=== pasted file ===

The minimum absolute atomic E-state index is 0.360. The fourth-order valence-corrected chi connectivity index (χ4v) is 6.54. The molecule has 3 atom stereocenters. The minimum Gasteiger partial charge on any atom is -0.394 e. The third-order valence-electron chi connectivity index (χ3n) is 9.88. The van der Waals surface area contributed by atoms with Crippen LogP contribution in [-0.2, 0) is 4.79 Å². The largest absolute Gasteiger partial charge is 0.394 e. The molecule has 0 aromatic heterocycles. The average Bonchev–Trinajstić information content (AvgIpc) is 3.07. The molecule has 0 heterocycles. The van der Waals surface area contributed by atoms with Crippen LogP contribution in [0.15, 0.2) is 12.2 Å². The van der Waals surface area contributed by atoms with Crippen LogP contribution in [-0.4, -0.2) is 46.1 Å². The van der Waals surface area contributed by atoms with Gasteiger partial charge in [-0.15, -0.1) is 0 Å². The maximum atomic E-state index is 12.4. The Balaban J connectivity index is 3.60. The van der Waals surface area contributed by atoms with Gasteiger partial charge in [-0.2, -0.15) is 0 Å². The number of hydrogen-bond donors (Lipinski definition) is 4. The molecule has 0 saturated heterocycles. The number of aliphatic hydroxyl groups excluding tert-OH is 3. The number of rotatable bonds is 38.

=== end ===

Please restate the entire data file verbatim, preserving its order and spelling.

The minimum absolute atomic E-state index is 0.360. The fourth-order valence-corrected chi connectivity index (χ4v) is 6.54. The molecule has 3 atom stereocenters. The minimum Gasteiger partial charge on any atom is -0.394 e. The third-order valence-electron chi connectivity index (χ3n) is 9.88. The van der Waals surface area contributed by atoms with Crippen LogP contribution in [-0.2, 0) is 4.79 Å². The largest absolute Gasteiger partial charge is 0.394 e. The molecule has 0 aromatic heterocycles. The average Bonchev–Trinajstić information content (AvgIpc) is 3.07. The molecule has 0 heterocycles. The van der Waals surface area contributed by atoms with Crippen LogP contribution in [0.15, 0.2) is 12.2 Å². The van der Waals surface area contributed by atoms with Crippen LogP contribution in [-0.4, -0.2) is 46.1 Å². The van der Waals surface area contributed by atoms with Gasteiger partial charge in [-0.15, -0.1) is 0 Å². The maximum atomic E-state index is 12.4. The Balaban J connectivity index is 3.60. The van der Waals surface area contributed by atoms with Gasteiger partial charge in [-0.2, -0.15) is 0 Å². The number of hydrogen-bond donors (Lipinski definition) is 4. The molecule has 0 saturated heterocycles. The number of aliphatic hydroxyl groups excluding tert-OH is 3. The number of rotatable bonds is 38.